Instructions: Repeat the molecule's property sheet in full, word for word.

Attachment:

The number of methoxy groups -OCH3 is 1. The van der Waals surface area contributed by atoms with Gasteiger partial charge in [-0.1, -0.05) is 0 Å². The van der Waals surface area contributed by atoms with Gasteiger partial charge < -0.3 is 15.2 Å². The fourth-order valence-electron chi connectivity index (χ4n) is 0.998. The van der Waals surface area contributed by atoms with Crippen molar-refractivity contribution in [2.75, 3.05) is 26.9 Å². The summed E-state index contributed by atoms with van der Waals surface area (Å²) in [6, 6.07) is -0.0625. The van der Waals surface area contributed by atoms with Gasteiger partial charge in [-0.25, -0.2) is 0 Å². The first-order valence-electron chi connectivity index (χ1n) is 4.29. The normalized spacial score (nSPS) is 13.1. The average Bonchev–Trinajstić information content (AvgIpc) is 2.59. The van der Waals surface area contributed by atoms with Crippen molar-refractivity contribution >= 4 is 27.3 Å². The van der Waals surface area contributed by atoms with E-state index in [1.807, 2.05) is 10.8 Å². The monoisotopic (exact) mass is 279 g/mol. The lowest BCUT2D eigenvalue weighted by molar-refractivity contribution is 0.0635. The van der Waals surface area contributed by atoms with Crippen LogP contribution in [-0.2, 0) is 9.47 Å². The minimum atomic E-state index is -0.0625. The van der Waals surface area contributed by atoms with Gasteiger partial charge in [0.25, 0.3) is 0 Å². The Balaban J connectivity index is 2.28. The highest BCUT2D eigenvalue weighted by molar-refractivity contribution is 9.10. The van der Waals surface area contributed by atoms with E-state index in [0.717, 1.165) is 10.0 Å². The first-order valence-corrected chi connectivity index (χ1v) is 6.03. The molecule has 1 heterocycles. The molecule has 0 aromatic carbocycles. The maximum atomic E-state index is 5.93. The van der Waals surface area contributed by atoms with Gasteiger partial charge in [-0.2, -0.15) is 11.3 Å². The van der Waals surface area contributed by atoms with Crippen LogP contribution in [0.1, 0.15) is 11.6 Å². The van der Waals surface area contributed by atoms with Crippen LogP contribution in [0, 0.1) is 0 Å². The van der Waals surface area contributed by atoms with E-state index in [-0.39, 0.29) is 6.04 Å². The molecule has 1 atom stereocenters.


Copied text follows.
The number of methoxy groups -OCH3 is 1. The van der Waals surface area contributed by atoms with Gasteiger partial charge in [-0.1, -0.05) is 0 Å². The van der Waals surface area contributed by atoms with Gasteiger partial charge < -0.3 is 15.2 Å². The fourth-order valence-electron chi connectivity index (χ4n) is 0.998. The van der Waals surface area contributed by atoms with Crippen molar-refractivity contribution in [2.75, 3.05) is 26.9 Å². The summed E-state index contributed by atoms with van der Waals surface area (Å²) in [6, 6.07) is -0.0625. The van der Waals surface area contributed by atoms with Gasteiger partial charge in [-0.25, -0.2) is 0 Å². The first-order valence-electron chi connectivity index (χ1n) is 4.29. The normalized spacial score (nSPS) is 13.1. The average Bonchev–Trinajstić information content (AvgIpc) is 2.59. The van der Waals surface area contributed by atoms with Crippen molar-refractivity contribution >= 4 is 27.3 Å². The van der Waals surface area contributed by atoms with E-state index in [1.807, 2.05) is 10.8 Å². The monoisotopic (exact) mass is 279 g/mol. The lowest BCUT2D eigenvalue weighted by molar-refractivity contribution is 0.0635. The van der Waals surface area contributed by atoms with Crippen LogP contribution in [-0.2, 0) is 9.47 Å². The minimum atomic E-state index is -0.0625. The van der Waals surface area contributed by atoms with Gasteiger partial charge in [0.25, 0.3) is 0 Å². The Balaban J connectivity index is 2.28. The highest BCUT2D eigenvalue weighted by molar-refractivity contribution is 9.10. The van der Waals surface area contributed by atoms with E-state index in [0.717, 1.165) is 10.0 Å². The first-order valence-corrected chi connectivity index (χ1v) is 6.03. The molecule has 1 heterocycles. The molecule has 0 aromatic carbocycles. The maximum atomic E-state index is 5.93. The van der Waals surface area contributed by atoms with Gasteiger partial charge in [-0.2, -0.15) is 11.3 Å². The van der Waals surface area contributed by atoms with Crippen LogP contribution in [0.1, 0.15) is 11.6 Å². The van der Waals surface area contributed by atoms with Crippen LogP contribution in [0, 0.1) is 0 Å². The van der Waals surface area contributed by atoms with E-state index in [-0.39, 0.29) is 6.04 Å². The molecule has 1 atom stereocenters.